• LauraDrake says:

      Oh, thanks so much, Sally! Let me know how you like it! Wouldn’t have made it to print without being ‘Margieized’. A term we at WITS have made up for the MANY things we’ve learned from her!

    • Sally —

      I enjoyed working with you in Empowering Characters’ Emotions this month. We’ll have even more fun in Deep Editing class. And, we’ll work, work, work.

      You’ll love Laura’s new book, NOTHING SWEETER!

  36. Thanks, Margie (and Laura!) for the great post. My heart sinks a little in my chest every time I open a book and see “Prologue” because most of the time it’s just a BS infodump and I never get to Chapter 1. The shattered glass shards might be frustrating for the writer to implement, but in the end the reader gets tantalized and not lobotomized. Which means, I need to go reread my WIP…..NOW!!!!

    • Hello Immersion-Grad Jane!

      Your talent is showing! Fab line:

      The shattered glass shards might be frustrating for the writer to implement, but in the end the reader gets tantalized and not lobotomized.

      Beautifully written, and true!

  37. Sharon Wray says:

    I always love hearing/reading this description of back story since it is something I really struggle with. I’ve even gone to the effort or writing down bits of BS and cutting up the paper and playing with the pieces on my desk as I revise. My kids think I’m crazy!

  38. toryleawrites says:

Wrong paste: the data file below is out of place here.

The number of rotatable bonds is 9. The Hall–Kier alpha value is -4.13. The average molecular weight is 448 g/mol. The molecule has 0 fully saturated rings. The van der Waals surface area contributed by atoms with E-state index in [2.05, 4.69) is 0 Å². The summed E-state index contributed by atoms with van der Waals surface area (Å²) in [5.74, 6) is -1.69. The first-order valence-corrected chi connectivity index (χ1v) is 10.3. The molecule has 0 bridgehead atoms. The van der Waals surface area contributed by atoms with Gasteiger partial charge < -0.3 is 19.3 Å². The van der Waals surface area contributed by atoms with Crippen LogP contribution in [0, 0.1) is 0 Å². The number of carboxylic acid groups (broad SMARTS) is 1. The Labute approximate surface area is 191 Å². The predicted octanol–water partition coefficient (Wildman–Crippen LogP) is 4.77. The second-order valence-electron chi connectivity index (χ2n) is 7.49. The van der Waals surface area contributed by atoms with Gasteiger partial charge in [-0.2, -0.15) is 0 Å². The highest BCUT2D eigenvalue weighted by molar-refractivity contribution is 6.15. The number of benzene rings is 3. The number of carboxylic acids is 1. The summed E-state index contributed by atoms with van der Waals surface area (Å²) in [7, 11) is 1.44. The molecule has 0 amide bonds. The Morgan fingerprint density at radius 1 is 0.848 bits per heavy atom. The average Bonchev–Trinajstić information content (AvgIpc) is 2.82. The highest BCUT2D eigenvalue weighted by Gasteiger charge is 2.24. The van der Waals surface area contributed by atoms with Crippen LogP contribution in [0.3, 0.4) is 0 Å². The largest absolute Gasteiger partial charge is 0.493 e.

Thank you so much! This article was incredibly helpful and easy to read (like you lecture packets:))

    • Tory —

      So you’ve been Margie-ized by independent study. A solo learner. One lecture packet after another.

      Hope I get to work with you in an online class sometime. We have more fun! Plus, you get my deep edit critiques.

      Thanks for chiming in!

  39. Diana Cosby says:

    Margie,
    Excellent! I always LOVE reading your posts, you have so much wonderful insight, and I’ve learned a ton from you over the years! I love your classes, they’ve taught me so much, and a huge help in writing my stories! And best, you’re a super nice person. Proud to be a Margie Grad! 🙂
    *Hugs*

    • LauraDrake says:

      I call all the Margie Grads “Margie’s Army”, Diana! All hail!

    • Hello Diana Cosby —

      Thank you, thank you, thank you for those accolades. I’m proud to claim you as a Margie-Grad!

      You took my first online courses, and attended my first full day workshop for writers, which was two full days. I believe that was 2004. We go way back. Way back to before you were published.

      And look at you now! Bestselling Author Diana Cosby!

  40. Very interesting, Margie! Thanks so much for sharing!

  41. jbiggar2013 says:

    Reblogged this on jbiggarblog and commented:
    love the mirror analogy, I need to learn that

  42. I am just finishing up Margie’s ECE class and boy was it eye opening. I loved the lesson that shared back story shards of glass.